Fibromyalgia Symptoms In Females
When you think of fibromyalgia symptoms in females, pain, fatigue, and low energy levels are some of the first issues that come to mind. BuSurprising Natural Ways to Ease Fibromyalgia Paint a secondary — and often overlooked — impact of fibromyalgia is how it can affect the way you look.
“Probably the biggest reason that fibromyalgia can affect a person’s personal appearance is by way of the secondary depression that sets in — from the sense of doom after seeing many doctors who either don’t believe in fibromyalgia or don’t know how to treat it,” says Anthony P. Geraci, MD, vice-chairman of the department of neurology and rehabilitation medicine at Lutheran Medical Center in New York.
“Also, patients often get to the point with their disease that they just don’t have the energy to keep up their personal hygiene.” These strategies can help you look and feel better.
Pick the Right Footwear: Fibromyalgia is often linked with foot pain, tingling, numbness or a sensation of swollen feet, even when there’s no visible swelling. When you’re experiencing fibromyalgia pain in your feet, you might think you need to throw style out the window in favor of comfortable shoe choices that help you better cope with fibromyalgia.
However, Dr. Geraci says you don’t necessarily have to sacrifice style for comfort, even when you’re trying to fend off fibromyalgia symptoms in females. “Shop for shoes that have a low heel and are a half-size larger,” he advises.
Make Conscious Clothing Choices: Loose and comfortable clothing make many people with fibromyalgia feel better — and you can still stay stylish. “For clothes, stay away from tight-fitting blouses and pants,” says Geraci. “Short sleeves are best, weather permitting.”
If your fibromyalgia symptoms in females include skin sensitivity, he suggests also avoiding fabrics with many coarse fibers. And if you’re shivering in winter, try wearing more wool: A study published in the Journal of Alternative & Complementary Medicine found that wearing woolen underwear (as well as using woolen bedding) helped reduce pain and tenderness in patients with fibromyalgia.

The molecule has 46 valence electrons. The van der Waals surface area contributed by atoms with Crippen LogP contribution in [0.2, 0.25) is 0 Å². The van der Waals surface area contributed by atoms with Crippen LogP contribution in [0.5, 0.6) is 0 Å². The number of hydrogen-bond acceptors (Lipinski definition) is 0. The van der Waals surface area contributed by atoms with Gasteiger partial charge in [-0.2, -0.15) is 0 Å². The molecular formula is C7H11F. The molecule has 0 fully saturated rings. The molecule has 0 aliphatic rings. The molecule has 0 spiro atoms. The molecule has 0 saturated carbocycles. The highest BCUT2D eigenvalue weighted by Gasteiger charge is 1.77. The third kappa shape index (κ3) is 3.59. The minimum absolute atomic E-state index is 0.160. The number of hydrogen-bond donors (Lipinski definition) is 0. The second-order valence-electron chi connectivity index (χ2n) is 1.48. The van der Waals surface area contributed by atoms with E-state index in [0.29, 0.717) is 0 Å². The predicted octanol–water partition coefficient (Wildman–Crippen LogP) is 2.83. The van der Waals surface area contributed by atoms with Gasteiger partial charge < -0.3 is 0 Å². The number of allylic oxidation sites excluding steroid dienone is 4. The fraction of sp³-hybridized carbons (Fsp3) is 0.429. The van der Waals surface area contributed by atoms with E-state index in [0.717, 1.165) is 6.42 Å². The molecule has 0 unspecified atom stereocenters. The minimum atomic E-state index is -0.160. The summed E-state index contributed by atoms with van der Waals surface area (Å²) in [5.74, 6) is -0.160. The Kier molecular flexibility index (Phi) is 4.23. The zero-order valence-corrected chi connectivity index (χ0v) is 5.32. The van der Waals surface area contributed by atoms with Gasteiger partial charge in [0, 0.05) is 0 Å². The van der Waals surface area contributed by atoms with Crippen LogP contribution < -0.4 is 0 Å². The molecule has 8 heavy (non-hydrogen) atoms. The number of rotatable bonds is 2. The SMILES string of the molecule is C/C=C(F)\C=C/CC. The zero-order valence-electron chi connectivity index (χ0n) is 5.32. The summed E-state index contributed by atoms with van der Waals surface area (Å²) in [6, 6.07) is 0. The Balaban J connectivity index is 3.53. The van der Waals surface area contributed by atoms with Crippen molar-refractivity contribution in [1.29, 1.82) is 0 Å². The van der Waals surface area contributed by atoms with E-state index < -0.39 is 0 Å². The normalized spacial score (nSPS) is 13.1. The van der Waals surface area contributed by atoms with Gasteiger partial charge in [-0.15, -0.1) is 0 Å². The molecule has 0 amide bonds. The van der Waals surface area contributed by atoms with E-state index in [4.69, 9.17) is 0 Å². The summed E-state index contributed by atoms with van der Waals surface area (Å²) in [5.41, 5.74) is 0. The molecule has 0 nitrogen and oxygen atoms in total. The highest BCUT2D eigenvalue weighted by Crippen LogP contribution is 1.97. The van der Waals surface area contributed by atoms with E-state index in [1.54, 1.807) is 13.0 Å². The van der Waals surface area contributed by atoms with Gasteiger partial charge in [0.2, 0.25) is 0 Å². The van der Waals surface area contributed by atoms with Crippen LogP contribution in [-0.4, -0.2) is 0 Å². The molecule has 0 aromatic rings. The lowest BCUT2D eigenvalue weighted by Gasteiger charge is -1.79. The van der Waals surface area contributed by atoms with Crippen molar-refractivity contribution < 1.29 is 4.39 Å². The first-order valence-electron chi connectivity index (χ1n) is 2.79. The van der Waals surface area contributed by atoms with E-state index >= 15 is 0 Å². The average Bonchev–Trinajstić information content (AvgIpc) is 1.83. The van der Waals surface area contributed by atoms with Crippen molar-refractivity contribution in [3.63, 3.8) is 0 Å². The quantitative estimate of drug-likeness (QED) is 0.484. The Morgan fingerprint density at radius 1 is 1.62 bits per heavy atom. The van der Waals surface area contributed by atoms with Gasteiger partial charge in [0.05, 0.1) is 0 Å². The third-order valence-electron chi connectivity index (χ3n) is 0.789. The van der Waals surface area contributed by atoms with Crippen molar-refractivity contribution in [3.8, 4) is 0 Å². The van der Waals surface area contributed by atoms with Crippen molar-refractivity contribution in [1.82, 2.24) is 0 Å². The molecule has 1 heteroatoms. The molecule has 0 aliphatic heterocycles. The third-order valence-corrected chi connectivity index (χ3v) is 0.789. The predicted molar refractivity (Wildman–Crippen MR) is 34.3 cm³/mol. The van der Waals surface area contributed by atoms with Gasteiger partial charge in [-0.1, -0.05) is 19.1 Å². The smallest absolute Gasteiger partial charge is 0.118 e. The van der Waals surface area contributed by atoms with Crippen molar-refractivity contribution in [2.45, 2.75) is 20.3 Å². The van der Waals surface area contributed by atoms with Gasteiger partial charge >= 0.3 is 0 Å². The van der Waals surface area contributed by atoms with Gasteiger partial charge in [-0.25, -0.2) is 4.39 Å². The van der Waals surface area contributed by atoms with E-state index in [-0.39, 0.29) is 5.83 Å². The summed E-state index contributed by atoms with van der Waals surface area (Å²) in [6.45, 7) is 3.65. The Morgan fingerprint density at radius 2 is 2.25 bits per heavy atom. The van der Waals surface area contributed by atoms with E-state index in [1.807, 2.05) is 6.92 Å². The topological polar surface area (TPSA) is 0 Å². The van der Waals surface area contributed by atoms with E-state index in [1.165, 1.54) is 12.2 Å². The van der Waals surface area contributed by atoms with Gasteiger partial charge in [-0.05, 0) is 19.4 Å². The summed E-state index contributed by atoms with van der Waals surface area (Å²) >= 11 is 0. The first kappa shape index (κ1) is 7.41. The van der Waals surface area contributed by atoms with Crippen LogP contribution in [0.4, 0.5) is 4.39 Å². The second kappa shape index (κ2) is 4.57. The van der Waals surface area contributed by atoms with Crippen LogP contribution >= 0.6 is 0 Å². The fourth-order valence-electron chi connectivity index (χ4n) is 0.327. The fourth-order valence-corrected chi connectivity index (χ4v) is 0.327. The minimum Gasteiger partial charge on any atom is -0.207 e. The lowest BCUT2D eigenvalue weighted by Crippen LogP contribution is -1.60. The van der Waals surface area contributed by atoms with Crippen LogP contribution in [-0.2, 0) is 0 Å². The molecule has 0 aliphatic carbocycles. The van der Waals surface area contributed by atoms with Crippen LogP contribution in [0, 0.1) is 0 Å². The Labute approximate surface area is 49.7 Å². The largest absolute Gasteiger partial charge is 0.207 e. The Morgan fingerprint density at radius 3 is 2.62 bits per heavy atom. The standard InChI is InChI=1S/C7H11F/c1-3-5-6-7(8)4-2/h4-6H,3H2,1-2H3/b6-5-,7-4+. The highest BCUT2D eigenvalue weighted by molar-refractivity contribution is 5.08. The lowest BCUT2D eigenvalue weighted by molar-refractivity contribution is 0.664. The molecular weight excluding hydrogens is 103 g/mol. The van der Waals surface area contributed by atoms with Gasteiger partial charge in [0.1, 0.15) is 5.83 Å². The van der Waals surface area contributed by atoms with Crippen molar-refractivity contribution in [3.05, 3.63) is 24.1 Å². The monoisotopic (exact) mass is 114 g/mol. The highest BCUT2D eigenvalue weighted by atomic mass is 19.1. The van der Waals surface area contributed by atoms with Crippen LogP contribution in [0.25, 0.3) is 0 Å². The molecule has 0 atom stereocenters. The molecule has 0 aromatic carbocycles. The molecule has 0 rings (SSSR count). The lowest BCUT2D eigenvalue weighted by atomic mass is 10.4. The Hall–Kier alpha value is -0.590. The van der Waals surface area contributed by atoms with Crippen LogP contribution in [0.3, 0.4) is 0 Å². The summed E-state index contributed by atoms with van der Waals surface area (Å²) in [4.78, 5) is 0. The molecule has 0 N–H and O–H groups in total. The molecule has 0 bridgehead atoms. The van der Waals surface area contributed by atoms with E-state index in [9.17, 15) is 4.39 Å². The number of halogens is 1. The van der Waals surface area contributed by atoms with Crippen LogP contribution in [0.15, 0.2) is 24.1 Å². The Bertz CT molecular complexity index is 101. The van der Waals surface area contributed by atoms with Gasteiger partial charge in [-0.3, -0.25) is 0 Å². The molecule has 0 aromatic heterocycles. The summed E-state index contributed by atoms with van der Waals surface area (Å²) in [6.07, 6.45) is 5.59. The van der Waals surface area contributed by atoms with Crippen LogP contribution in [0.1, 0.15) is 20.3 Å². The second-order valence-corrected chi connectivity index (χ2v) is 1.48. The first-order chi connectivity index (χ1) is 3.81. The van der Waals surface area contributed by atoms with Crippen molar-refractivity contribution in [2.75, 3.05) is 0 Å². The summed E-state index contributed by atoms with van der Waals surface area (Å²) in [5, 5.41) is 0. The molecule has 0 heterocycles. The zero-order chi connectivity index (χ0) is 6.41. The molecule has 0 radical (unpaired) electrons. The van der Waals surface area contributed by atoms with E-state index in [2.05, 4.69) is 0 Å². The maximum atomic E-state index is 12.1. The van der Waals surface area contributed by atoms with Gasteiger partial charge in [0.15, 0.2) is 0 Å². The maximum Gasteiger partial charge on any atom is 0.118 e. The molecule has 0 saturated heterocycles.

Watch Your Weight: Gaining weight is not an inevitable side effect of fibromyalgia symptoms in females, but some drugs used to treat this chronic condition — like tricyclic antidepressants — are linked to weight gain. Geraci emphasizes taking charge of your health. “Have a dialogue with your doctor and choose medications that don’t cause weight gain,” he says. He also recommends consulting a naturopathic physician if you need help with a good weight-loss meal plan.
Exercise has also been shown to ease fibromyalgia pain and stress, as well as assisting in weight loss. Want an easy way to get started? “Walk one mile each day,” says Geraci. “You get the same caloric burn as running one mile — it just takes a bit longer.”
Figure out what causes your flares
Keep a symptom diary to determine the causes of your flare-ups. It can help “you and your doctor figure out how to treat it,” Dr. Silverman says.
“Some people go off their medication, and that could be the reason for the flare,” he says. “Or they could be going through a rough time emotionally. Physical stress — like a car accident – can also cause a flare.”
Eat a serotonin-boosting diet: Fibromyalgia involves low serotonin – a brain chemical, or neurotransmitter, involved in feelings, says David Edelberg, M.D., of WholeHealth Chicago, a center for integrative health, and co-author of Healing Fibromyalgia (WholeHeath Chicago) and The Triple Whammy Cure (Free Press).
“So diet and supplements should be about raising serotonin,” he advises. “Good carbs, such as fruits, vegetables and whole grains, [are serotonin-raising foods].”
Practice cognitive behavioral therapy: Cognitive behavioral therapy (CBT) involves changing the way you think about your condition. Also called “reframing,” the practice helps you alter your emotional responses that can worsen it.
“Don’t get discouraged and feel that you will be like this forever,” Dr. Silverman says. “Tell yourself, ‘I have had flares before; this one will go away.’ ”
CBT sessions often include:
- Education about the nature of the disorder
- Steps patients can take to manage it
- Skills that target pain, fatigue, sleep and mood
- Relaxation techniques
- Seek out a community
“Remember that you are not alone,” Dr. Silverman says. “There are many people with this disorder.”Search for self-help groups at local libraries, hospitals, newspapers and your doctor’s office. If you can’t find one or don’t know other fibromyalgia patients, go online to seek support – but not medical advice.
“Talk to your doctor about anything medical you might read online,” Dr. Silverman advises.